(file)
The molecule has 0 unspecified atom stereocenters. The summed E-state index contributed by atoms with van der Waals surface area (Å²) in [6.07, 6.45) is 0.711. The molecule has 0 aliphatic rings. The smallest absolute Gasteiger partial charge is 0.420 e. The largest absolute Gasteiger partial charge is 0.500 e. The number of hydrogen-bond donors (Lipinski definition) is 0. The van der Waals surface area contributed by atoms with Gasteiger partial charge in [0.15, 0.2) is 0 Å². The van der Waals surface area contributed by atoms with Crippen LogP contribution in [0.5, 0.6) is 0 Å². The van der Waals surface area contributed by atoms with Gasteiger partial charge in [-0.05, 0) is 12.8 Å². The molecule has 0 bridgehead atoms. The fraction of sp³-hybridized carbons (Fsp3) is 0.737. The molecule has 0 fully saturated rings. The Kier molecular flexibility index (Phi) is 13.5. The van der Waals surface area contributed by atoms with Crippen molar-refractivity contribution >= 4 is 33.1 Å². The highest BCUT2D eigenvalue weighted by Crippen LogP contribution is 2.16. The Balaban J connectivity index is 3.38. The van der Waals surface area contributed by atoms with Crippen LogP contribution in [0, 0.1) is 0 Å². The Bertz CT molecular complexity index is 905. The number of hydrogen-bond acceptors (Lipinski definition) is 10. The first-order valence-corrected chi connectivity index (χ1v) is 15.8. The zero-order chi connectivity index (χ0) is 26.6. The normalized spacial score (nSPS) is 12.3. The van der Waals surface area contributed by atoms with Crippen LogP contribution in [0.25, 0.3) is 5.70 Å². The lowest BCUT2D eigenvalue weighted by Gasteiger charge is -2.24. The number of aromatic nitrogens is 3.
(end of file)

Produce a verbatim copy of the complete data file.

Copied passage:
The molecule has 0 unspecified atom stereocenters. The summed E-state index contributed by atoms with van der Waals surface area (Å²) in [6.07, 6.45) is 0.711. The molecule has 0 aliphatic rings. The smallest absolute Gasteiger partial charge is 0.420 e. The largest absolute Gasteiger partial charge is 0.500 e. The number of hydrogen-bond donors (Lipinski definition) is 0. The van der Waals surface area contributed by atoms with Gasteiger partial charge in [0.15, 0.2) is 0 Å². The van der Waals surface area contributed by atoms with Crippen LogP contribution in [0.5, 0.6) is 0 Å². The van der Waals surface area contributed by atoms with Gasteiger partial charge in [-0.05, 0) is 12.8 Å². The molecule has 0 bridgehead atoms. The fraction of sp³-hybridized carbons (Fsp3) is 0.737. The molecule has 0 fully saturated rings. The Kier molecular flexibility index (Phi) is 13.5. The van der Waals surface area contributed by atoms with Crippen molar-refractivity contribution >= 4 is 33.1 Å². The highest BCUT2D eigenvalue weighted by Crippen LogP contribution is 2.16. The Balaban J connectivity index is 3.38. The van der Waals surface area contributed by atoms with Crippen LogP contribution in [0, 0.1) is 0 Å². The Bertz CT molecular complexity index is 905. The number of hydrogen-bond acceptors (Lipinski definition) is 10. The first-order valence-corrected chi connectivity index (χ1v) is 15.8. The zero-order chi connectivity index (χ0) is 26.6. The normalized spacial score (nSPS) is 12.3. The van der Waals surface area contributed by atoms with Crippen LogP contribution in [0.25, 0.3) is 5.70 Å². The lowest BCUT2D eigenvalue weighted by Gasteiger charge is -2.24. The number of aromatic nitrogens is 3.